His reasoning was that by the time they were required to get it licensed, they would be married.
The term "curate" in the present day is almost exclusively used to signify a clergyman who is assistant to a rector or vicar, by whom he is employed and paid; and a clerk in deacon's orders is competent to be licensed by a bishop to the office of such assistant curate.
In Queensland waters there are about 300 vessels, and on the Western Australian coast about 450 licensed craft engaged in the industry, the annual value of pearl-shell and pearls raised being nearly half a million sterling.
Thomas Heywood adapted the Amphitruo in his Silver Age (1613), the Rudens in his Captives (licensed 1624), and the Mostellaria in his English Traveller (1633).
With Thomas Dekker he wrote The Fairy Knight and The Bristowe Merchant (licensed in 1624, but both unpublished), with John Webster A late Murther of the Sonne upon the Mother (licensed in 1624).
These hetairiae or clubs were forbidden (except in cities formally allied to Rome) by Trajan and other emperors, as being likely to be centres of disaffection; and on this ground Pliny forbade the agape of the Bithynian churches, Christianity not being a lawful religion licensed for such gatherings.
Private institutions for the care of the insane, idiots, feeble-minded and inebriates may be established, but must be licensed and regulated by the state board and become legally a part of the system of public charities.
Though he duly finished his theological course and was licensed to preach, Brewster's preference for other pursuits prevented him from engaging in the active duties of his profession.
He was never instituted or inducted to the living of Leyton, but in 1674 he was licensed by the bishop of London to preach and expound the word of God, and to perform the full office of priest and curate while it was vacant, and until his death he received the profits of it.
On the and of February 1825 the presbytery of Brechin licensed him as a preacher in connexion with the Church of Scotland, and in 1826 he was in Paris studying natural philosophy, chemistry, and comparative anatomy.
He was licensed to preach by the Haddington presbytery in 1743, and after two years as a probationer was ordained (1745) minister of the parish of Beith.
The production of these charts employed numerous licensed draughtsmen in the principal seaports of Italy and Catalonia, and among seamen these MS. charts remained popular long after the productions of the printing-press had become available.
In 1746 he was licensed to preach, and in 1748 was chosen minister of a Presbyterian congregation at Carlisle, where he remained until 1760, when he removed to a similar charge at Berwick-on-Tweed.
He graduated at Yale in 1767, studied theology under the Rev. John Smalley (1734-1820) at Berlin, Connecticut, and was licensed to preach in 1769.
Though he showed a fondness for the profession of arms, he studied divinity, and was licensed by the presbytery of Edinburgh in 1745.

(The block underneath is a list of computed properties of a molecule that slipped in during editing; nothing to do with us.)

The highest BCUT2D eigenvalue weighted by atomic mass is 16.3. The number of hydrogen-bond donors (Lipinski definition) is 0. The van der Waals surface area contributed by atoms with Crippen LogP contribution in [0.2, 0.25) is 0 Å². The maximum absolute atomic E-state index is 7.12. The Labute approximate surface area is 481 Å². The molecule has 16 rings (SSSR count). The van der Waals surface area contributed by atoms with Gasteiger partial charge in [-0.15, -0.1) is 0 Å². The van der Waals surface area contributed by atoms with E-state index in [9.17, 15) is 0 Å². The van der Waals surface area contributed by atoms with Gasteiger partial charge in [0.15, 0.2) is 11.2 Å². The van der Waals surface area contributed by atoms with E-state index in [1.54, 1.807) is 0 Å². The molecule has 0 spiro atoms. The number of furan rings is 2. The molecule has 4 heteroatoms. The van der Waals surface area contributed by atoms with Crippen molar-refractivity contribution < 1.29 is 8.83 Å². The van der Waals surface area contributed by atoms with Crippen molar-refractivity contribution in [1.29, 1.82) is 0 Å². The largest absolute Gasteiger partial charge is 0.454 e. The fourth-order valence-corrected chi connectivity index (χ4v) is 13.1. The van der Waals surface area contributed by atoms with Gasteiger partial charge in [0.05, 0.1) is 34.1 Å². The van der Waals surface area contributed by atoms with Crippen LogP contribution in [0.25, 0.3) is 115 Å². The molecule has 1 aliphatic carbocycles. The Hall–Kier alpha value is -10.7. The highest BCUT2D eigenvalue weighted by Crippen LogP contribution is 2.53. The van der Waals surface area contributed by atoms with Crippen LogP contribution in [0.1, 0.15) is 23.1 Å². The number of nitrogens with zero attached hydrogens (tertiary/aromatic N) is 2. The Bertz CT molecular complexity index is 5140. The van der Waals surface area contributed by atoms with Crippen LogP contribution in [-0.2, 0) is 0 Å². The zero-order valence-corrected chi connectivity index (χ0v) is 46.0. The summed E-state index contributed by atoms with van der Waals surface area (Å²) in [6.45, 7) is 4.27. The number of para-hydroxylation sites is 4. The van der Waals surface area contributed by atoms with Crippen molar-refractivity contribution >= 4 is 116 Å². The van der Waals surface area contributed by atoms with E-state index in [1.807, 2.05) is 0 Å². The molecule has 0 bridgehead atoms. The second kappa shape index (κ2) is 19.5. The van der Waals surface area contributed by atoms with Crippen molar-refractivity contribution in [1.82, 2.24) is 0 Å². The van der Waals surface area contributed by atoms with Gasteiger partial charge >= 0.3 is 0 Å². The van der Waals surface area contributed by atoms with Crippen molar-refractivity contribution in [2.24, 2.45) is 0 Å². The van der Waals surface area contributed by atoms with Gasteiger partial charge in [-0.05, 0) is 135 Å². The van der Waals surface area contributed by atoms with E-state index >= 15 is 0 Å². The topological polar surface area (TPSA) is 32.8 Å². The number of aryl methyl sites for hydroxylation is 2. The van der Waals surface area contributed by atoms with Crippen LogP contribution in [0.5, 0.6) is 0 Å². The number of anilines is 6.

The schochat or butcher must be a devout Jew and of high moral character, and be duly licensed by the chief rabbi.
The Anglican Church is content with the threefold ministry of bishops, priests and deacons, but in recent times the bishops have appointed lay-readers, licensed to read prayers and preach in buildings which are not consecrated.
Licensed to preach in 1791, he was engaged for several years as an itinerant Presbyterian preacher in his native state, and acquired during this period the facility in extemporaneous speaking for which he was remarkable.
The Henriade was at last licensed in France; Brutus, a play which he had printed in England, was accepted for performance, but kept back for a time by the author; and he began the celebrated poem of the Pucelle, the amusement and the torment of great part of his life.
In 1630 a scheme to bring water from I-Ioddesdon on the Lea was promoted by aid of a lottery licensed by Charles I.
Theatres, music halls, concert halls and other places of entertainment are licensed by the County Council, except that the licence for stage-plays is granted by the lord chamberlain under the Theatres Act 1843.
The Contents are licensed only for the personal, household, educational use by a single individual.
He studied law, and in 1817 came under the influence of a religious revival in Vermont, where at Lyndon in the following year he was licensed as a local preacher and was admitted to the New England conference.
He was assistant Hebrew instructor (1832-1833) at Andover, and having been licensed to preach by the Londonderry Presbytery in 1830 was ordained as an evangelist by the Third Presbytery of New York in 1833.
In 1829 he entered upon his life's work, having been licensed to preach during the summer vacation of the previous year.
After a course of study in Edinburgh, he was licensed to preach by the Church of Scotland, but made his way to London (1721), where he taught in schools at Edmonton, Hampstead and Camberwell.